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Jun 23, 2012, 01.31 PM | Source: CNBC-TV18

Informed Investor: Create wealth and manage it!

CNBC-TV18's strives to create an Informed Investor by empowering them with knowledge under the Investor Education Act and help them make the correct financial decisions.

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Informed Investor: Create wealth and manage it!

CNBC-TV18's strives to create an Informed Investor by empowering them with knowledge under the Investor Education Act and help them make the correct financial decisions.

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S Naren (more)

CIO- Equity, ICICI Prudential AMC | Capital Expertise: Equity - Fundamental

CNBC-TV18's strives to create an Informed Investor by empowering them with knowledge under the Investor Education Act and help them make the correct financial decisions.

The show Informed Investor brings together people from various walks of life and demystifies the essence of investments and the myth of the market. The sector-specific forums will help to bring together the communities that can engage directly with the best financial minds in the country.

This special episode of Informed Investor brings together members of the legal community and tries to find out what their investment requirements are.

Teaming up with CNBC-TV18 in this endeavor is S Naren, CIO Equity, ICICI Prudential and Ambreesh Baliga COO at Way2Wealth.

When CNBC-TV18 decided to engage with the members of the legal community and find out what the investment requirements are, it thought the best way to go about it would be to perhaps find out what their current investment practices are…what are they doing?

So CNBC-TV18 reporters and researchers scanned the length and breadth of the country. They engaged with lawyers from various law firms from across age groups and from various brackets of income and levels of experience. They had a lot of research that they found out and some of it is quite startling. About 40% of lawyers that we had surveyed said that they preferred investing in bank FDs.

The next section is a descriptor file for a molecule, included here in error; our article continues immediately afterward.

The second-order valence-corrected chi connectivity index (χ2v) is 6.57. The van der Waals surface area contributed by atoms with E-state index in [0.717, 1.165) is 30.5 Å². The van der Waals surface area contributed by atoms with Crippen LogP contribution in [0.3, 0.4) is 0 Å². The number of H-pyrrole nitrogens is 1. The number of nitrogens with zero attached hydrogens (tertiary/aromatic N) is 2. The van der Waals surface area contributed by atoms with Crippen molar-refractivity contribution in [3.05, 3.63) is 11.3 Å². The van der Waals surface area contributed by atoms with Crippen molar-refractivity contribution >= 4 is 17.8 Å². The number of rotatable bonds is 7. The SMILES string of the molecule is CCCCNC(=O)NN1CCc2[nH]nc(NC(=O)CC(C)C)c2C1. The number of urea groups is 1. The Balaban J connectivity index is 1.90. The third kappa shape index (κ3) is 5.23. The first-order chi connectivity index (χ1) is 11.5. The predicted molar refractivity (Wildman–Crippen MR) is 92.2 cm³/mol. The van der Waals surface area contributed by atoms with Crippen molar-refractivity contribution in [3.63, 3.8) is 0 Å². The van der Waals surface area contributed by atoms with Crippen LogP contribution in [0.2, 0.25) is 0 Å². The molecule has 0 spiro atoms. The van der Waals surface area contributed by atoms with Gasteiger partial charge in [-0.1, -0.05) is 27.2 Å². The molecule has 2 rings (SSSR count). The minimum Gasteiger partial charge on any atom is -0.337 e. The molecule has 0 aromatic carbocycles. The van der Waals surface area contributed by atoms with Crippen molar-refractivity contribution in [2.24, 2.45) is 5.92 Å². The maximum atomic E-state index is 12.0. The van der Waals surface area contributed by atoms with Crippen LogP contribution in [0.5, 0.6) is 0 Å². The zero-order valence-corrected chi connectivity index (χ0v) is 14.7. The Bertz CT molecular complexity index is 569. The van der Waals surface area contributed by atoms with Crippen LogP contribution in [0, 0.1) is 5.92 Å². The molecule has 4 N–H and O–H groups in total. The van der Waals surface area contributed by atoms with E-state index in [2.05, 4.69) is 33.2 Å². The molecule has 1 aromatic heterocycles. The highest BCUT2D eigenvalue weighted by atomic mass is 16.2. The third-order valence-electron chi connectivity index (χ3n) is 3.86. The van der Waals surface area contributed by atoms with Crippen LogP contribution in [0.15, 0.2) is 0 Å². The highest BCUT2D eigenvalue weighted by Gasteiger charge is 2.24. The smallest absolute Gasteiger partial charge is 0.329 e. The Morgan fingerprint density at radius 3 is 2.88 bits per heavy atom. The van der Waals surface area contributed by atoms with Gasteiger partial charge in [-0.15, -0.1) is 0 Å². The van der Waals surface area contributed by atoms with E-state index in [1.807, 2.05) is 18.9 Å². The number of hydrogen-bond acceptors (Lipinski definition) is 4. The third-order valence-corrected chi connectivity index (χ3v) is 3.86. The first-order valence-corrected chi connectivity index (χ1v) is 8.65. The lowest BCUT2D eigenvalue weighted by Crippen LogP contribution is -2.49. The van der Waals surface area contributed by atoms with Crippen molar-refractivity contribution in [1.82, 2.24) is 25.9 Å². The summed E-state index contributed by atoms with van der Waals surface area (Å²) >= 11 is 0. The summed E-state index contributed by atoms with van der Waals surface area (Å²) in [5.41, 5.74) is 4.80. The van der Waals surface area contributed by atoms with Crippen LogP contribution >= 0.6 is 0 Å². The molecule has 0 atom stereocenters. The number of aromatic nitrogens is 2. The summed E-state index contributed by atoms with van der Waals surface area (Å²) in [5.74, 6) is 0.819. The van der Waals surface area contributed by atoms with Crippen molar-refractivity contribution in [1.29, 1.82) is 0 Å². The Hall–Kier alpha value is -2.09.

Only 6% of the lawyers we surveyed who said they would be interested in perhaps equity or even mutual funds. 26% of the lawyers we surveyed still preferred the safety of holding onto solid gold or silver.

There were only 11% who said they were willing to invest in gold ETFs. A whopping 46% of those surveyed said that their annual investment was under Rs 1 lakh, which perhaps just about qualifies as their tax saving requirements. There were only 13% of the people who said that they invested between Rs 3-5 lakhs a year. It is perhaps is indicative of the lack of proactive approach towards wealth creation.

As they say, 'wealth cannot be earned; it can only be created' and CNBC-TV18 is here to help you do just that: Create wealth and manage it!

Below is an edited transcript of Naren and Baliga’s discussion. Also watch the attached videos.

Q: You have had time to study the findings of the survey. Are you at all surprised by the lack of participation in the market? Is it just the volatility in the markets that's keeping the retail investor away or is it perhaps a lack of awareness about the options that are there at their disposal?

Naren: As is typical of all financial products, there are period when greed comes to a particular asset class and people are very passionately involved in it. Then there are other periods of time when fear comes to asset class and people forget about the asset class.